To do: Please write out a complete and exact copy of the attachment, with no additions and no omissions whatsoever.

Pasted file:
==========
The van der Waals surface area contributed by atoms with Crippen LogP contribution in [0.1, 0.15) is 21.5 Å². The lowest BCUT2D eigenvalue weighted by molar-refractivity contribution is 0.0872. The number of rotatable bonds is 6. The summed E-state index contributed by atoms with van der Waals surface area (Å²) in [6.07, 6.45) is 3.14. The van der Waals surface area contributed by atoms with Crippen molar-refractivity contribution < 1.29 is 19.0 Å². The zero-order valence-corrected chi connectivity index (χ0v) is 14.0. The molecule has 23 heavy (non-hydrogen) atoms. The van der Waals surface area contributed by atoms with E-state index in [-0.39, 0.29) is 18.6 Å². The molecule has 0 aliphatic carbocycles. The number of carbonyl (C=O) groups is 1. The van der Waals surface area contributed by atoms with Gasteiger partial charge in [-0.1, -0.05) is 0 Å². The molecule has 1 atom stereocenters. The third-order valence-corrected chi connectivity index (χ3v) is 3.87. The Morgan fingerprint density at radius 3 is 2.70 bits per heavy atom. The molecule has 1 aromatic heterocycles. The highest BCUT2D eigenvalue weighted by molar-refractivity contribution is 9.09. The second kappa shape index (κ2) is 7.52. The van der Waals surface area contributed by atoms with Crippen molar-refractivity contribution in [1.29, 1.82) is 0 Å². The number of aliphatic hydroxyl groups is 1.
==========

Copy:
The van der Waals surface area contributed by atoms with Crippen LogP contribution in [0.1, 0.15) is 21.5 Å². The lowest BCUT2D eigenvalue weighted by molar-refractivity contribution is 0.0872. The number of rotatable bonds is 6. The summed E-state index contributed by atoms with van der Waals surface area (Å²) in [6.07, 6.45) is 3.14. The van der Waals surface area contributed by atoms with Crippen molar-refractivity contribution < 1.29 is 19.0 Å². The zero-order valence-corrected chi connectivity index (χ0v) is 14.0. The molecule has 23 heavy (non-hydrogen) atoms. The van der Waals surface area contributed by atoms with E-state index in [-0.39, 0.29) is 18.6 Å². The molecule has 0 aliphatic carbocycles. The number of carbonyl (C=O) groups is 1. The van der Waals surface area contributed by atoms with Gasteiger partial charge in [-0.1, -0.05) is 0 Å². The molecule has 1 atom stereocenters. The third-order valence-corrected chi connectivity index (χ3v) is 3.87. The Morgan fingerprint density at radius 3 is 2.70 bits per heavy atom. The molecule has 1 aromatic heterocycles. The highest BCUT2D eigenvalue weighted by molar-refractivity contribution is 9.09. The second kappa shape index (κ2) is 7.52. The van der Waals surface area contributed by atoms with Crippen molar-refractivity contribution in [1.29, 1.82) is 0 Å². The number of aliphatic hydroxyl groups is 1.